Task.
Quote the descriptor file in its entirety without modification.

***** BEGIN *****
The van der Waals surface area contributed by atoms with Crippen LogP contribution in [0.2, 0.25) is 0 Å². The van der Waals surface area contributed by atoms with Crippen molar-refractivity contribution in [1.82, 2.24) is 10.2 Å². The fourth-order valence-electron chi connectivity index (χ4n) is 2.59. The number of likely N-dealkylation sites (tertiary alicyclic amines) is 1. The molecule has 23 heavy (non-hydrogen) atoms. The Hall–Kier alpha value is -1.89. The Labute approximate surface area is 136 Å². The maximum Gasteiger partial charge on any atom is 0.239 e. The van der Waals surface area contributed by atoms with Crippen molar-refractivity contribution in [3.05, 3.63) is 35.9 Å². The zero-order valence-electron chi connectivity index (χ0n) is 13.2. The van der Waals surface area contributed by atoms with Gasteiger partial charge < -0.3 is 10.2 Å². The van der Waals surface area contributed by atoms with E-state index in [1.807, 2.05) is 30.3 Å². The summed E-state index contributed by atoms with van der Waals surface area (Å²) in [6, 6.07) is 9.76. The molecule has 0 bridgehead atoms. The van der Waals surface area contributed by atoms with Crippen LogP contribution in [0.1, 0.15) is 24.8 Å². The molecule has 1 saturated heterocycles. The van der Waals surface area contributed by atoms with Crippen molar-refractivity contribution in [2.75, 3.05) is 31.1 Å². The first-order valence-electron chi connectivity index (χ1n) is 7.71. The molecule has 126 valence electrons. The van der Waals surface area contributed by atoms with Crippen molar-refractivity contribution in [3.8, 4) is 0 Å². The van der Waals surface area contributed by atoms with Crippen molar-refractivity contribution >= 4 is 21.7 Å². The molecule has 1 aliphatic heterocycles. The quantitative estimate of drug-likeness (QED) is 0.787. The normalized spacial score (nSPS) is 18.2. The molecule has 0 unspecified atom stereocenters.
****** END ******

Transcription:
The van der Waals surface area contributed by atoms with Crippen LogP contribution in [0.2, 0.25) is 0 Å². The van der Waals surface area contributed by atoms with Crippen molar-refractivity contribution in [1.82, 2.24) is 10.2 Å². The fourth-order valence-electron chi connectivity index (χ4n) is 2.59. The number of likely N-dealkylation sites (tertiary alicyclic amines) is 1. The molecule has 23 heavy (non-hydrogen) atoms. The Hall–Kier alpha value is -1.89. The Labute approximate surface area is 136 Å². The maximum Gasteiger partial charge on any atom is 0.239 e. The van der Waals surface area contributed by atoms with Crippen molar-refractivity contribution in [3.05, 3.63) is 35.9 Å². The zero-order valence-electron chi connectivity index (χ0n) is 13.2. The van der Waals surface area contributed by atoms with Gasteiger partial charge < -0.3 is 10.2 Å². The van der Waals surface area contributed by atoms with E-state index in [1.807, 2.05) is 30.3 Å². The summed E-state index contributed by atoms with van der Waals surface area (Å²) in [6, 6.07) is 9.76. The molecule has 0 bridgehead atoms. The van der Waals surface area contributed by atoms with Crippen LogP contribution in [0.1, 0.15) is 24.8 Å². The molecule has 1 saturated heterocycles. The van der Waals surface area contributed by atoms with Crippen molar-refractivity contribution in [2.75, 3.05) is 31.1 Å². The first-order valence-electron chi connectivity index (χ1n) is 7.71. The molecule has 126 valence electrons. The van der Waals surface area contributed by atoms with Crippen molar-refractivity contribution in [3.8, 4) is 0 Å². The van der Waals surface area contributed by atoms with Crippen molar-refractivity contribution >= 4 is 21.7 Å². The molecule has 1 aliphatic heterocycles. The quantitative estimate of drug-likeness (QED) is 0.787. The normalized spacial score (nSPS) is 18.2. The molecule has 0 unspecified atom stereocenters.